As the owner of rental property, you likely require each new tenant to post a security deposit before they move in. Under normal circumstances, you likely then return this amount to him or her when (s)he moves out at the end of the lease or other rental term.
Sometimes, however, you may need to keep a portion of that security deposit amount. The California Court System explains what amounts you can keep and when you can keep them.
Valid security deposit deductions
In general, you can use your tenant’s security deposit to pay for the following:
- The amount you must spend to repair property damage caused by the tenant
- The amount you must spend to clean the tenant’s unit when (s)he moves out so as to return it to the same condition it was in when (s)he moved in
- The amount of any unpaid rent (s)he owes you if (s)he moves out without giving you proper notice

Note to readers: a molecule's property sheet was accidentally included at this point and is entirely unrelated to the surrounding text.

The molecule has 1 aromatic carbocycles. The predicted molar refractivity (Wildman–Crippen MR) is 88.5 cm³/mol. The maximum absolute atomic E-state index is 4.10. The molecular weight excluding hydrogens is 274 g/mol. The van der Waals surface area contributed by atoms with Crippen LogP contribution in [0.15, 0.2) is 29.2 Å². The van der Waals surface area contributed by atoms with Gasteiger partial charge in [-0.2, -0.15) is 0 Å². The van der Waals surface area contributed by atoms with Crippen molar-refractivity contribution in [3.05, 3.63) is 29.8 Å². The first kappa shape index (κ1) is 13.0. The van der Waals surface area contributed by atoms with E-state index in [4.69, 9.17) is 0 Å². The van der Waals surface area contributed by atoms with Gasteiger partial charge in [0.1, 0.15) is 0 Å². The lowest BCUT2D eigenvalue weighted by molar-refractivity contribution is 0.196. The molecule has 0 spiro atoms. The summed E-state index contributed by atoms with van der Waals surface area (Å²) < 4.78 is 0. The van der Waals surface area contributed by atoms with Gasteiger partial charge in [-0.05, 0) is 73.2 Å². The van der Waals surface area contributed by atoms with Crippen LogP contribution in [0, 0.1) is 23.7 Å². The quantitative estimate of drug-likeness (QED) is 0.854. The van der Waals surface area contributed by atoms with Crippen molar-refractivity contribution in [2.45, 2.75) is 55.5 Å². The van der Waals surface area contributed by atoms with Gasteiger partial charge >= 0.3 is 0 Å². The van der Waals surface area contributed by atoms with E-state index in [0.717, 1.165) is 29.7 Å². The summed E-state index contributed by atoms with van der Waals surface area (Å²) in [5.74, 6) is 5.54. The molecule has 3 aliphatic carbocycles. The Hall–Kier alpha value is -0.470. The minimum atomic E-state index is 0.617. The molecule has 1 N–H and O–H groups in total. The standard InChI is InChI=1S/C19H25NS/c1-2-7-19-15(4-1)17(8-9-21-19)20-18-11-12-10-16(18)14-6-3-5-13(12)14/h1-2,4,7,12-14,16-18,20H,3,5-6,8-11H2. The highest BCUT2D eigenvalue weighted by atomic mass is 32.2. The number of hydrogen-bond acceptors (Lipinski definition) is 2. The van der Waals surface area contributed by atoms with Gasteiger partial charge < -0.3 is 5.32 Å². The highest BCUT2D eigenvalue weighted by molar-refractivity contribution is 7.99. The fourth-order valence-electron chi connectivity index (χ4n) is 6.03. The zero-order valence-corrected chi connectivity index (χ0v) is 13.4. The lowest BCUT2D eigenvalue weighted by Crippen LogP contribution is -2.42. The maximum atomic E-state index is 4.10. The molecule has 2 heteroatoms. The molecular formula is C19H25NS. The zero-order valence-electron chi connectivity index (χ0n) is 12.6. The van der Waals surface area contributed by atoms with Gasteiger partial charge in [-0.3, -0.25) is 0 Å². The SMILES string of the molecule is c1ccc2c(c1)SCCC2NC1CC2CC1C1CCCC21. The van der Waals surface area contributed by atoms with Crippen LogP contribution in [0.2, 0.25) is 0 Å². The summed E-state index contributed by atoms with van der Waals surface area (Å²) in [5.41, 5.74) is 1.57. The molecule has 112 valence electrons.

Notice to tenant
When the tenant moves out, you have 21 days in which to do the following:
- Return his or her full security deposit OR
- Give him or her written notice of what amount you are keeping and why AND
- Return the balance of his or her security deposit to him or her
For your own protection, keep a written record, including receipts, of all the repair and/or clean-up costs you incur. Then give your former tenant a copy thereof.
Should you find it impossible to complete the repairs or clean-up within the 21-day period and therefore have incomplete actual receipts, you can give your former tenant the reasonable estimate of such costs on which you based your security deposit deductions. You then have 14 days from completion of the repairs and/or clean-up to send him or her the receipts and any security deposit balance you owe him or her.